By Christina Hermoso
As Roman Catholics mark the First Sunday of Lent on Sunday, a Roman Catholic Church leader reminded the faithful to remain focused on the true meaning of Lent despite the changes in traditional Lenten activities that are being implemented by the Church as precautionary measures against the coronavirus disease (COVID-19).
“There may be changes in some of the church practices that we observe, but let us not be side-tracked by these from the real meaning of the season of Lent which is a season of grace and conversion,” said Manila Archdiocese Apostolic Administrator Bishop Broderick S. Pabillo over Church-run Radio Veritas.
“Let us go to the core meaning of our rites rather than be confused by changed external practices,” he added.
To recall, the Catholic Bishops’ Conference of the Philippines (CBCP) had advised churchgoers to refrain from holding hands while singing the “Ama Namin (The Lord’s Prayer)”, and to avoid shaking hands or kissing while greeting each other the sign of peace. The faithful are, likewise, advised to receive holy communion by hand. The water fonts found on church entrances will also remain empty for now.
On Ash Wednesday last February 26, the blessed ashes were sprinkled on the heads of the faithful in many parishes instead of the customary marking of the forehead with a cross.
Pabillo explained that “in the Bible and in many churches in the world, the ashes are put on the top of the head, not on the forehead. More than where the ash is imposed and in what manner, the meaning is the same. The ashes imposed on us is a call to humility and repentance,” he stressed.
On Good Friday and on the other days of the Holy Week, the CBCP also discourages the faithful from touching, wiping, and kissing the holy images inside the church.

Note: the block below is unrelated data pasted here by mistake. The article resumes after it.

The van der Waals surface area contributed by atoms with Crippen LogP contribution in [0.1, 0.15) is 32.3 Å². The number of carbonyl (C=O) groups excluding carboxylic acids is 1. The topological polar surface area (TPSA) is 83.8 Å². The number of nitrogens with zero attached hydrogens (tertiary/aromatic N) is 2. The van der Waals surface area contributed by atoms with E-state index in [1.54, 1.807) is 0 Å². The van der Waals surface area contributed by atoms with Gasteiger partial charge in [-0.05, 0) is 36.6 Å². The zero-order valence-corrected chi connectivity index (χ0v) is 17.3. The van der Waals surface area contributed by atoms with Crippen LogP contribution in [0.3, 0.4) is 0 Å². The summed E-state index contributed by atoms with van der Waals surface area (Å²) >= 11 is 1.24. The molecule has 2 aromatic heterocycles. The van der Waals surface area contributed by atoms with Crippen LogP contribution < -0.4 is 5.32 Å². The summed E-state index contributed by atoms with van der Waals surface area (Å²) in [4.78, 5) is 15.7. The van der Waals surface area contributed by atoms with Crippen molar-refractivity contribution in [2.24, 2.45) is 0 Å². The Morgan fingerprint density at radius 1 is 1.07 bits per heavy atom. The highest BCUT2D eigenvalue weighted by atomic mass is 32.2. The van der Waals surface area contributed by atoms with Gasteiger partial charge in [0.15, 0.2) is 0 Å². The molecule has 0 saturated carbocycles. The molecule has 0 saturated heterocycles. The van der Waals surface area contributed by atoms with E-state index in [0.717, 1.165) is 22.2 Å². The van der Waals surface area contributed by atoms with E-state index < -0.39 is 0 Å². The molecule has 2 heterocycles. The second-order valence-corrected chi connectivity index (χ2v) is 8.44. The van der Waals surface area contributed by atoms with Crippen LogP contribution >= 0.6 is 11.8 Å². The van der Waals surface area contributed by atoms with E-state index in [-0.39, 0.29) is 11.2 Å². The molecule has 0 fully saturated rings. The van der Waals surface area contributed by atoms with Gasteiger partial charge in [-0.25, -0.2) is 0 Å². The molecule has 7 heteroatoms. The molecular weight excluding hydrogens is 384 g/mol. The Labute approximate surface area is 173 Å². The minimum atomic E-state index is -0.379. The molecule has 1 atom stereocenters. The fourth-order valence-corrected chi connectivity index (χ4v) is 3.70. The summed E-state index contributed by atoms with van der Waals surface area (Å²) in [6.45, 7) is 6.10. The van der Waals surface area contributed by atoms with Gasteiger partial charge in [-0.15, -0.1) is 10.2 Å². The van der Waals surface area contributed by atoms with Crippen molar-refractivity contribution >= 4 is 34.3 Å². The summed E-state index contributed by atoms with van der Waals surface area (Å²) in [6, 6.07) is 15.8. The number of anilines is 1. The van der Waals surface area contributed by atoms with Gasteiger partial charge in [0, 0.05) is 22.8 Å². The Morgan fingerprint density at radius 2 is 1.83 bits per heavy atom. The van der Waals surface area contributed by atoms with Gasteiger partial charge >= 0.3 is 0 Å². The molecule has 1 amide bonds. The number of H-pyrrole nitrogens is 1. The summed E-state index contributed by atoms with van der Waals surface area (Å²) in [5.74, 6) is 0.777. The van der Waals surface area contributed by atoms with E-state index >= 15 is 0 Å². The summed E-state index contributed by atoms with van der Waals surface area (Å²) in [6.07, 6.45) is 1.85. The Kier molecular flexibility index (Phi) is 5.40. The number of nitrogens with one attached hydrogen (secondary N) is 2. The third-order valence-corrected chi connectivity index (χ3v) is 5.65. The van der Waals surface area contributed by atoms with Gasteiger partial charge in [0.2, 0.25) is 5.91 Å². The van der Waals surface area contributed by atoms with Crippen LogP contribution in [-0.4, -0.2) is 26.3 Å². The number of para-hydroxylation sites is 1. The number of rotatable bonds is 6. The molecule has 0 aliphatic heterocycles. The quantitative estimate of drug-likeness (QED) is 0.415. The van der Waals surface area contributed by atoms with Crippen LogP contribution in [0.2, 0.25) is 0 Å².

Pabillo said other Lenten traditions that might be affected by some changes include community confessions (kumpisalang bayan) and the processions.
“Let us not be side-tracked by the corona virus in living the season of grace this Lent,” the bishop said.
For his part, Balanga Bishop Ruperto C. Santos urged the faithful “to overcome the temptations in our life such as the temptation for material possessions, temptation for power, and the temptation for popularity.”
“Remember God is not after our titles and awards. He looks for purity of our hearts and sincerity of our actions. We should never forget that only God is absolute. Only God matters. All things are passing. Material possessions, power, and fame will not assure us of lasting happiness and security. God is our reward. God is the only answer to our needs. He is our only salvation,” Santos stressed.
Meanwhile, the confessional in all churches will be available for longer hours during Lent to give churchgoers more opportunity to avail of the Sacrament of Penance. The Church encourages the faithful to engage in more charity and missionary work in their local parishes, to receive Holy Communion often, and to support the Church’s Fast2Feed program, which encourages the faithful to donate the money that was saved from fasting to their parish to help feed malnourished children.
Also known as Quadragesima Sunday, which means 40th in Latin, the first Sunday of Lent signifies that there are exactly 40 days from today until Good Friday, which will be observed on April 10 this year. On all Sundays of Lent, it has become customary to dispense from fasting and abstinence as Sundays are considered a day of rejoicing, being the day when the Lord resurrected. Sundays are also not counted among the 40 days of Lent.